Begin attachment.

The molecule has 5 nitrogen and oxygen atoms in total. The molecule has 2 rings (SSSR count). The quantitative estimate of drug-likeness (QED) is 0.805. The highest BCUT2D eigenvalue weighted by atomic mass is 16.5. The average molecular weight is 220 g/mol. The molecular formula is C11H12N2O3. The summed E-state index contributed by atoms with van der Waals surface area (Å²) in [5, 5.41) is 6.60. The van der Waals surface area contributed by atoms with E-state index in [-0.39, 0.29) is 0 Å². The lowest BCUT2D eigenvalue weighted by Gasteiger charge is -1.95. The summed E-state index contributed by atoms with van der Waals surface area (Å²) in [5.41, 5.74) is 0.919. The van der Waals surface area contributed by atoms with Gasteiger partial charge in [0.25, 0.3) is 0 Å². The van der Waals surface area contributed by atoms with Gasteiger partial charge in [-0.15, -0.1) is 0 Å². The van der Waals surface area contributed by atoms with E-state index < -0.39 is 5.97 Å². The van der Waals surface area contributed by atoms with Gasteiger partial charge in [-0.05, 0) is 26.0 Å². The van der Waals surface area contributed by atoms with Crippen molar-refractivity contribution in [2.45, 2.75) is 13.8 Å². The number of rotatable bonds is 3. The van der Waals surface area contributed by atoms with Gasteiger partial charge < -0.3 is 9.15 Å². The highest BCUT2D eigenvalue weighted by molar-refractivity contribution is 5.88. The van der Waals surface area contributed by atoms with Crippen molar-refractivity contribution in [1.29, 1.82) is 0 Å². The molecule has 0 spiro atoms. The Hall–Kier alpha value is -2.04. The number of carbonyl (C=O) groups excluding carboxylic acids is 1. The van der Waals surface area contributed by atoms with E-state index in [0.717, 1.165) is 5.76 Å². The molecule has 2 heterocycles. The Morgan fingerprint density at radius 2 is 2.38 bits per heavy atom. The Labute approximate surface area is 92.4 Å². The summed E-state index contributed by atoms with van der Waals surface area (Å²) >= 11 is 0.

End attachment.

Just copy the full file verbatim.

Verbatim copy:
The molecule has 5 nitrogen and oxygen atoms in total. The molecule has 2 rings (SSSR count). The quantitative estimate of drug-likeness (QED) is 0.805. The highest BCUT2D eigenvalue weighted by atomic mass is 16.5. The average molecular weight is 220 g/mol. The molecular formula is C11H12N2O3. The summed E-state index contributed by atoms with van der Waals surface area (Å²) in [5, 5.41) is 6.60. The van der Waals surface area contributed by atoms with E-state index in [-0.39, 0.29) is 0 Å². The lowest BCUT2D eigenvalue weighted by Gasteiger charge is -1.95. The summed E-state index contributed by atoms with van der Waals surface area (Å²) in [5.41, 5.74) is 0.919. The van der Waals surface area contributed by atoms with Gasteiger partial charge in [0.25, 0.3) is 0 Å². The van der Waals surface area contributed by atoms with Gasteiger partial charge in [-0.15, -0.1) is 0 Å². The van der Waals surface area contributed by atoms with E-state index < -0.39 is 5.97 Å². The van der Waals surface area contributed by atoms with Gasteiger partial charge in [-0.05, 0) is 26.0 Å². The van der Waals surface area contributed by atoms with Crippen molar-refractivity contribution in [2.45, 2.75) is 13.8 Å². The number of rotatable bonds is 3. The van der Waals surface area contributed by atoms with Gasteiger partial charge < -0.3 is 9.15 Å². The highest BCUT2D eigenvalue weighted by molar-refractivity contribution is 5.88. The van der Waals surface area contributed by atoms with Crippen molar-refractivity contribution in [1.29, 1.82) is 0 Å². The molecule has 0 spiro atoms. The Hall–Kier alpha value is -2.04. The number of carbonyl (C=O) groups excluding carboxylic acids is 1. The van der Waals surface area contributed by atoms with E-state index in [0.717, 1.165) is 5.76 Å². The molecule has 2 heterocycles. The Morgan fingerprint density at radius 2 is 2.38 bits per heavy atom. The Labute approximate surface area is 92.4 Å². The summed E-state index contributed by atoms with van der Waals surface area (Å²) >= 11 is 0.